When 83-bagillion-year-old Jamie Moyer was released by the Rockies last week, we all wondered and speculated with baited breath as to whether or not this was the end for the geriatric old man. Not so! The Baltimore Orioles, trying their best to reclaim the OriLOLes nickname, signed Moyer to a minor-league contract and sent him to AAA-Norfolk for some tune-up starts

Not only is Moyer old, but he was ineffective in his stint with the Rockies posting a 5.70 ERA in 10 starts. Going from the NL West to the AL East (and from one extreme hitter’s park to another) is not likely to help Moyer’s numbers, but that hasn’t stopped some from reading way too much into his start for the Norfolk Tides yesterday.

In said start, the white-haired, wrinkly-faced Moyer threw five shutout innings, allowed just one hit and walked zero against the Buffalo Bisons. Most are viewing this as a positive step in Moyer’s re-integration in to the Majors, but a lineup that includes the likes of Corey Wimberly, Brad Emaus, Fred Lewis and Matt Tuiasosopo doesn’t inspire in me the confidence to go draft him in my fantasy pool.

Expecting anything at all from the ancient Moyer at this point in his career is likely akin to wearing the rosiest of rose-coloured glasses, but expecting anything out of him while pitching against lineups like the Red Sox, Yankees and Blue Jays in homer-crazy Camden Yards is bordering on lunacy. Moyer’s biggest foible for the last few years that he’s pitched has been a tendency to surrender the home run. In fact, since 2009, only Rich Harden has a higher HR/9 rate among qualified starting pitchers.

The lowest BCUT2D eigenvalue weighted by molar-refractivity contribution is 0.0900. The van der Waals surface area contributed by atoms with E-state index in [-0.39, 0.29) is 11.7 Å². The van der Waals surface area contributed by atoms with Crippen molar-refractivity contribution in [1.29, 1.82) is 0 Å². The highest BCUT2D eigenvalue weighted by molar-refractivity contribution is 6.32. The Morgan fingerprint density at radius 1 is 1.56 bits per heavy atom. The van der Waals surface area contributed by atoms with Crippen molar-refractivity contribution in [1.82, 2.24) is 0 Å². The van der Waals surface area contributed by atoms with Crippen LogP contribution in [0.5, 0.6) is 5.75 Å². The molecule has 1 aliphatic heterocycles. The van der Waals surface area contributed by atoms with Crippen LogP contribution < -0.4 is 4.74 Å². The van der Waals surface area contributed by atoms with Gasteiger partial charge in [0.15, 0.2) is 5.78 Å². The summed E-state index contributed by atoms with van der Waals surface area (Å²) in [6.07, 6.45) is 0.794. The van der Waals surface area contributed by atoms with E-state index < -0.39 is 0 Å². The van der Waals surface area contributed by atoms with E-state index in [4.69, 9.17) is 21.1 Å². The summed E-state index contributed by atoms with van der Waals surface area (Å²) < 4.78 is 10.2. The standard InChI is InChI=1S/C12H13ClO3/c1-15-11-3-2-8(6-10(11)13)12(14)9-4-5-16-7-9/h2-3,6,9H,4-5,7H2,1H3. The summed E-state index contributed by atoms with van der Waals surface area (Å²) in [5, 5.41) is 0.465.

This is unlikely to end well for Baltimore even if Moyer continues to prove his dominance over the International League.

It also doesn’t help that Moyer is really old. Did I mention he’s old. Like Aztec temples old.

And the rest:

Red Dawn is upon us, friends. Jorge Soler could sign by tomorrow [Zach Links, MLB Trade Rumors]. The Yankees, Cubs, Braves, and Dodgers appear to be the heaviest players, but other teams could join the mix.

Chris Sale, despite the elbow-injury-scare earlier in the year that caused his White Sox to lose their collective minds and put him in the bullpen for a few days, has been rather excellent as of late. Last night, he threw eight shutout innings against the Astros, allowing four hits, walking zero and striking out seven [JJ Stankevitz, CSN Chicago]. Granted, the Astros are no Norfolk Tides, but Sale’s season ERA is down to a ridiculous 2.05 to go along with a surreal 4.22 K/BB ratio that trails only Colby Lewis and Dan Haren in the AL.

Yankees leftfielder Brett Gardner was removed from his rehab assignment with a possible re-aggravation of his elbow injury [Bryan Hoch, Bombers Beat]. This is the second time Gardner has experienced a setback in his rehab and may now be out until at least the All-Star break.

Today in Nobody Cares: Tony Gwynn owes the government $400,000 in back taxes [Brent Schrotenboer, U-T San Diego].

The Orioles are moving struggling starter Jake Arrieta to the bullpen [Eduardo A. Encina, Baltimore Sun]. It’s a good thing they have that old guy coming.

Baseball Prospectus’ Sam Miller GIFs the best pitches of the week and give them the ol’ rundown.

Meanwhile, his colleague Kevin Goldstein takes a look at what draft prospects are most suited to lead the class in each individual statistic.

Knuckleballer R.A. Dickey continues to be maybe the best story in baseball right now. Paul Swydan of FanGraphs investigates his consistent success.

Christina Kahrl, writing on ESPN’s SweetSpot network runs down career journeymen who are making their presence felt so far in 2012 at the Big League level.

Dan Lependorf of Hardball Times asks whether or not certain types of teams are more susceptible to no-hitters.

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